We looked at two higher-end processors from AMD and Intel using modern MSI motherboards, to analyze the potential power savings that could be reached by undervolting the processors. Of course we intended to also undervolt the memory or the chipsets to look at additional power saving margins in those areas, but none of the motherboards we looked at allowed us to modify component voltage. These boards include the Asus P6T and Rampage II Gene, Gigabyte’s MA790FXT-UD5P and X48T-DQ6, so we stuck to MSI’s 790FX-GD70 for Socket AM3 and the P45D3 Neo for Socket LGA775.
AMD Phenom II X4: Power 17% Down, Efficiency 11.6% Up
The peak power consumption under load decreased by as much as 17% using the lowest stable voltage we found on the Phenom II X4 955. As performance didn’t change, this introduced a 11.6% increase in performance per watt using PCMark Vantage as the benchmark. AMD’s Cool’n’Quiet power saving technology poses a disadvantage for power savings through undervolting, as it always switches to its default settings regardless of your voltage configuration. Hence the idle power remained at 99 W at all times.
Intel Core 2 Extreme: Power 20% Down, Efficiency 13.8% Up
The results were even more substantial on our Core 2 Extreme QX9650 test system, where the power consumption at peak load went down by an amazing 20% without losing any performance. This allowed the performance per watt score in PCMark Vantage to improve by 13.8%. As Intel’s processor voltage in SpeedStep power saving mode depends on the set core voltage, the idle voltage decreased quite a bit as well—down to only 1.008 V. This introduced idle power savings of 8%.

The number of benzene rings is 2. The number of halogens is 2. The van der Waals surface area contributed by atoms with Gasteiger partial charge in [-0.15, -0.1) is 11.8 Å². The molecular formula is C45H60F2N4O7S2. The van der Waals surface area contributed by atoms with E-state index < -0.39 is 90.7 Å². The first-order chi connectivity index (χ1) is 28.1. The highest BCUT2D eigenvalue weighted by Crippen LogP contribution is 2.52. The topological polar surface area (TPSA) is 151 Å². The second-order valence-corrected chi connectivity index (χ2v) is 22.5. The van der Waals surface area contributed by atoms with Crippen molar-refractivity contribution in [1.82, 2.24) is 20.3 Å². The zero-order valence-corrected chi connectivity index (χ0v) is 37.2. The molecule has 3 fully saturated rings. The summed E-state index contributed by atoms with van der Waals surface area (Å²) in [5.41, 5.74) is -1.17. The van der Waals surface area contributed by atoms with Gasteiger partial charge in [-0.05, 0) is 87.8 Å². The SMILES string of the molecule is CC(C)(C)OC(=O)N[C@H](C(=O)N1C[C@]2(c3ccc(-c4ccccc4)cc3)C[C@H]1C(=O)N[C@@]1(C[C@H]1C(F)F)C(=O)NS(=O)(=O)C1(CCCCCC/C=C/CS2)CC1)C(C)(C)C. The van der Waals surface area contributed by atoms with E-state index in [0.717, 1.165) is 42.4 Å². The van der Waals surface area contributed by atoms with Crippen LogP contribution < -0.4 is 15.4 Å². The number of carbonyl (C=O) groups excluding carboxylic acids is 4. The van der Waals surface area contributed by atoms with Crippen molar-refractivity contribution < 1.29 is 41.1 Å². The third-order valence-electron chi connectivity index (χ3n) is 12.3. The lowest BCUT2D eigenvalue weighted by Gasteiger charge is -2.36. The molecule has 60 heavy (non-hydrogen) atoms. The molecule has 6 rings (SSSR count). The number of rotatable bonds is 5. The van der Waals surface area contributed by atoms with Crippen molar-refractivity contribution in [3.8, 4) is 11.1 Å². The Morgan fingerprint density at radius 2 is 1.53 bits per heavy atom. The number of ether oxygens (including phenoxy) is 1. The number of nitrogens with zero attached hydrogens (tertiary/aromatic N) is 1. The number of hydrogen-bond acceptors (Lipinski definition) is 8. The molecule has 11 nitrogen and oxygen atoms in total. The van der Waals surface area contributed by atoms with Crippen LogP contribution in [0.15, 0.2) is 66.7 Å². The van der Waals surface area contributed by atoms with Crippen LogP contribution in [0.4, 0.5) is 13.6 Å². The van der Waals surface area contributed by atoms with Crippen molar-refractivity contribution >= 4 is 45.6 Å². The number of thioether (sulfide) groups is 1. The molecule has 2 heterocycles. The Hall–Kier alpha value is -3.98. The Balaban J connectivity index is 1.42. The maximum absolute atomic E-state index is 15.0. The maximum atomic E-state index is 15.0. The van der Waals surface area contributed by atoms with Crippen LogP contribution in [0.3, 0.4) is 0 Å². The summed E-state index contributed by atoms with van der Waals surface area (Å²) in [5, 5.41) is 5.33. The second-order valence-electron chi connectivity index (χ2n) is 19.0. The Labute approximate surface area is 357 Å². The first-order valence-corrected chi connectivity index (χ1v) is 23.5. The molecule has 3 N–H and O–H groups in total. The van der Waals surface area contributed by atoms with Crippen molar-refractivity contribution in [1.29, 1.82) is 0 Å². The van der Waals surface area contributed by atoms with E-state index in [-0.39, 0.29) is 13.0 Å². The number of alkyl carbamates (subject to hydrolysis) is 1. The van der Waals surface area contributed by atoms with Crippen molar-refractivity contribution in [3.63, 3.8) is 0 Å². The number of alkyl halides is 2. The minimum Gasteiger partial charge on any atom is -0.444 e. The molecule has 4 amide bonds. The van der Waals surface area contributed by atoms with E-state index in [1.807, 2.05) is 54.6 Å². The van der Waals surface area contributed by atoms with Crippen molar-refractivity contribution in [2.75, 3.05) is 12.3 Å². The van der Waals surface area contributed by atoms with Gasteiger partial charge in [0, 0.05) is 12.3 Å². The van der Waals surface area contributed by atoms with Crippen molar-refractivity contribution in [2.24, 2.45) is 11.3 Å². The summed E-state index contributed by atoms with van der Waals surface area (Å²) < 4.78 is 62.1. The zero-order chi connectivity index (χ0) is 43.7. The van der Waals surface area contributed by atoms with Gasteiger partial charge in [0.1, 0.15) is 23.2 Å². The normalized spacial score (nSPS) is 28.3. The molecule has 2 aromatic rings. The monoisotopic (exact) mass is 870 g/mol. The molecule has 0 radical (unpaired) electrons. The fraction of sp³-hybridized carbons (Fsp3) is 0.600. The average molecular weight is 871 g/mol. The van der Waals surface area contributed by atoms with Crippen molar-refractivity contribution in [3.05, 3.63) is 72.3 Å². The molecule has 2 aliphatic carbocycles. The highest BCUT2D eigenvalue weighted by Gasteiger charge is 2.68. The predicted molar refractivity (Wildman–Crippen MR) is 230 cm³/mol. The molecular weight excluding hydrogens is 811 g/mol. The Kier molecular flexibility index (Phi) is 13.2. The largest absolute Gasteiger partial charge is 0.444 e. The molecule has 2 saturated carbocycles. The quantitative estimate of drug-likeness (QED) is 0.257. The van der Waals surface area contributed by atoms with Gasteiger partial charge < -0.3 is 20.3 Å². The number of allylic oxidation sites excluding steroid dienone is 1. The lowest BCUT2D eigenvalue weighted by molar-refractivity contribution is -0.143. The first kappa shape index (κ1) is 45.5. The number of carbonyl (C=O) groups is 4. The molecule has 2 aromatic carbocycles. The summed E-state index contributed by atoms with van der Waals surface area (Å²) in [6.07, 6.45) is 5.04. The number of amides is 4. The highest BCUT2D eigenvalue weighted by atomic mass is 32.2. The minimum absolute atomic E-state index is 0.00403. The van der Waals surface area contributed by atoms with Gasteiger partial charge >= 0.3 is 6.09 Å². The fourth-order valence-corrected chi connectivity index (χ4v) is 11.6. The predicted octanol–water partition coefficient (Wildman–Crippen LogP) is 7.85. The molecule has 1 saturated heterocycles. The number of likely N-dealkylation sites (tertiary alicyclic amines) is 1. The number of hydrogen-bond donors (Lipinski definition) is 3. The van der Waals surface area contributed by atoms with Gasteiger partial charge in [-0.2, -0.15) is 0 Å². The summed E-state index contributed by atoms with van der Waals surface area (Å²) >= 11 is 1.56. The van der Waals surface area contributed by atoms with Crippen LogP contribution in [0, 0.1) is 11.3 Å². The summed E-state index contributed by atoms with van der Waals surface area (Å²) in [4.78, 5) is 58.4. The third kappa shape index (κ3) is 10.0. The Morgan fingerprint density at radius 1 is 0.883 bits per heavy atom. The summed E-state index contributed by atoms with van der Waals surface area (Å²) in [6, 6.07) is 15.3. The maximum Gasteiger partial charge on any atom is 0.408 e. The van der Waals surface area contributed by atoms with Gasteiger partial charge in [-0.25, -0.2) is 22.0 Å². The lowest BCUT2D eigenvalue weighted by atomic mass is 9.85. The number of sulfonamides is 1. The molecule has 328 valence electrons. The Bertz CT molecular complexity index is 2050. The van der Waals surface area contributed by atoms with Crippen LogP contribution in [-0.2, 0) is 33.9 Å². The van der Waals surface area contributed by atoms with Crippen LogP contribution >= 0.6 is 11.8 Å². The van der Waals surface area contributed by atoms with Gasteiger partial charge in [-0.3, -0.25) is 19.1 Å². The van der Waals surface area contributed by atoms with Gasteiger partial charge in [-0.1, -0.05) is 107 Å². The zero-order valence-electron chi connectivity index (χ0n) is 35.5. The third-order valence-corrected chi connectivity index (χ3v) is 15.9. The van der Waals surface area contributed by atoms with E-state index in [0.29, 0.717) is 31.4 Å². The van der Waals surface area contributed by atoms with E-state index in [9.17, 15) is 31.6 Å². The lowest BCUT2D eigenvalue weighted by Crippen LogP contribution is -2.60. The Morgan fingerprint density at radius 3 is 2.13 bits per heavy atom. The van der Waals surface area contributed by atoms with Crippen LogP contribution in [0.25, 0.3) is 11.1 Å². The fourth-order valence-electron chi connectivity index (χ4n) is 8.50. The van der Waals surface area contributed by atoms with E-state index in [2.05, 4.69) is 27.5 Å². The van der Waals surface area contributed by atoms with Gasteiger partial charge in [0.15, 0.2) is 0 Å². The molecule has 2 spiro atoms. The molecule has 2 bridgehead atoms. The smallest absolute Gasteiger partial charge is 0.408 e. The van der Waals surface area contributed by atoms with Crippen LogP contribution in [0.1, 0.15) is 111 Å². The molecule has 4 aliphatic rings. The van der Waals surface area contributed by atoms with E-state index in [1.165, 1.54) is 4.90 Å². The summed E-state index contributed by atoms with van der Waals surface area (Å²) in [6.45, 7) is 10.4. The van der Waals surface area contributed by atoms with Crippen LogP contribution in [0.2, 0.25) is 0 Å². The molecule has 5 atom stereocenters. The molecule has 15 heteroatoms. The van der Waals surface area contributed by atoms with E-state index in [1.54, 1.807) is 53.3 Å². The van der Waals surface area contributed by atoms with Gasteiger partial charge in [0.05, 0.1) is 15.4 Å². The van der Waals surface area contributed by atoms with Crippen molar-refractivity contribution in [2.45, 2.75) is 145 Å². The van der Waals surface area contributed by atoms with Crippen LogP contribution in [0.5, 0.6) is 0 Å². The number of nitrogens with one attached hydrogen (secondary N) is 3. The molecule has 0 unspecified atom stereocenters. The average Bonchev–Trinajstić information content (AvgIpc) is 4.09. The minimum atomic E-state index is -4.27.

Should I Do This?
We were amazed at the relatively wide margins we found for undervolting, as we had expected to run into trouble earlier. Both the AMD and the Intel machine showed that modern processors can in fact be operated at significantly reduced voltage. We achieved a 16% voltage reduction on the AMD Phenom II X4 system and 16.6% reduction on the Intel Core 2 Extreme. Both lead to system-wide power savings of 17-20% at peak.
You’ll have to be sure that your undervolt settings work reliably, but we can only recommend trying out the potential savings carefully. Keep in mind that it doesn’t have to be a 16% voltage reduction—anything around 10% should introduce major power savings at zero cost and with no performance impact.
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